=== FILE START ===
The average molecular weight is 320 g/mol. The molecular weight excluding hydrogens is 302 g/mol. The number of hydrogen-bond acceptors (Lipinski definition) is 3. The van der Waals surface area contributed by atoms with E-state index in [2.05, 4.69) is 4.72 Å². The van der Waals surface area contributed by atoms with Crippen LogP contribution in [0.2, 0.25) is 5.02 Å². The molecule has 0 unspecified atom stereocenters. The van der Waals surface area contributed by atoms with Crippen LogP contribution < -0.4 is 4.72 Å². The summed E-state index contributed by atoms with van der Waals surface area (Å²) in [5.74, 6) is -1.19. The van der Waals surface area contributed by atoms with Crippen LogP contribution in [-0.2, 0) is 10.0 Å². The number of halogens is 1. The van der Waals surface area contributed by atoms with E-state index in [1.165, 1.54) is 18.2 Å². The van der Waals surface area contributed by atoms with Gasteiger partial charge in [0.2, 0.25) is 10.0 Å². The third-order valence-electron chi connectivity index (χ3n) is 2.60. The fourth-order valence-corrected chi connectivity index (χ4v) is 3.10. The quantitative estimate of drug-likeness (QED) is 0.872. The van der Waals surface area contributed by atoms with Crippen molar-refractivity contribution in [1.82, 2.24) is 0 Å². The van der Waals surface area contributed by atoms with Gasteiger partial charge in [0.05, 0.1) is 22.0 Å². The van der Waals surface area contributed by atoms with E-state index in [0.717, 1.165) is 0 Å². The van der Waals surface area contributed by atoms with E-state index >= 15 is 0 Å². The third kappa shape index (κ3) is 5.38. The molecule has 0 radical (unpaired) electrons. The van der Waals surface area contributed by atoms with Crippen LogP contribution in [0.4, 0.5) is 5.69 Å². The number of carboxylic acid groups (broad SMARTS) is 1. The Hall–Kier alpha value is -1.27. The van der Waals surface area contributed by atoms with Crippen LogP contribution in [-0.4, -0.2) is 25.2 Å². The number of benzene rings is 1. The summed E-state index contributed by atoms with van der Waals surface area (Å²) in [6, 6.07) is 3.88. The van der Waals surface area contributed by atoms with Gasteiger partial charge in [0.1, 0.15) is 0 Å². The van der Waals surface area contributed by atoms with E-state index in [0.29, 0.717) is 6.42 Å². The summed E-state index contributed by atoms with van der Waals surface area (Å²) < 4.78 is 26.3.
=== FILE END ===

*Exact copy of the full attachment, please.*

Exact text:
The average molecular weight is 320 g/mol. The molecular weight excluding hydrogens is 302 g/mol. The number of hydrogen-bond acceptors (Lipinski definition) is 3. The van der Waals surface area contributed by atoms with E-state index in [2.05, 4.69) is 4.72 Å². The van der Waals surface area contributed by atoms with Crippen LogP contribution in [0.2, 0.25) is 5.02 Å². The molecule has 0 unspecified atom stereocenters. The van der Waals surface area contributed by atoms with Crippen LogP contribution < -0.4 is 4.72 Å². The summed E-state index contributed by atoms with van der Waals surface area (Å²) in [5.74, 6) is -1.19. The van der Waals surface area contributed by atoms with Crippen LogP contribution in [-0.2, 0) is 10.0 Å². The number of halogens is 1. The van der Waals surface area contributed by atoms with E-state index in [1.165, 1.54) is 18.2 Å². The van der Waals surface area contributed by atoms with Gasteiger partial charge in [0.2, 0.25) is 10.0 Å². The third-order valence-electron chi connectivity index (χ3n) is 2.60. The fourth-order valence-corrected chi connectivity index (χ4v) is 3.10. The quantitative estimate of drug-likeness (QED) is 0.872. The van der Waals surface area contributed by atoms with Crippen molar-refractivity contribution in [1.82, 2.24) is 0 Å². The van der Waals surface area contributed by atoms with Gasteiger partial charge in [0.05, 0.1) is 22.0 Å². The van der Waals surface area contributed by atoms with E-state index in [0.717, 1.165) is 0 Å². The van der Waals surface area contributed by atoms with E-state index >= 15 is 0 Å². The third kappa shape index (κ3) is 5.38. The molecule has 0 radical (unpaired) electrons. The van der Waals surface area contributed by atoms with Crippen LogP contribution in [0.4, 0.5) is 5.69 Å². The number of carboxylic acid groups (broad SMARTS) is 1. The Hall–Kier alpha value is -1.27. The van der Waals surface area contributed by atoms with Crippen LogP contribution in [-0.4, -0.2) is 25.2 Å². The number of benzene rings is 1. The summed E-state index contributed by atoms with van der Waals surface area (Å²) in [6, 6.07) is 3.88. The van der Waals surface area contributed by atoms with Gasteiger partial charge in [0.1, 0.15) is 0 Å². The van der Waals surface area contributed by atoms with E-state index in [0.29, 0.717) is 6.42 Å². The summed E-state index contributed by atoms with van der Waals surface area (Å²) < 4.78 is 26.3.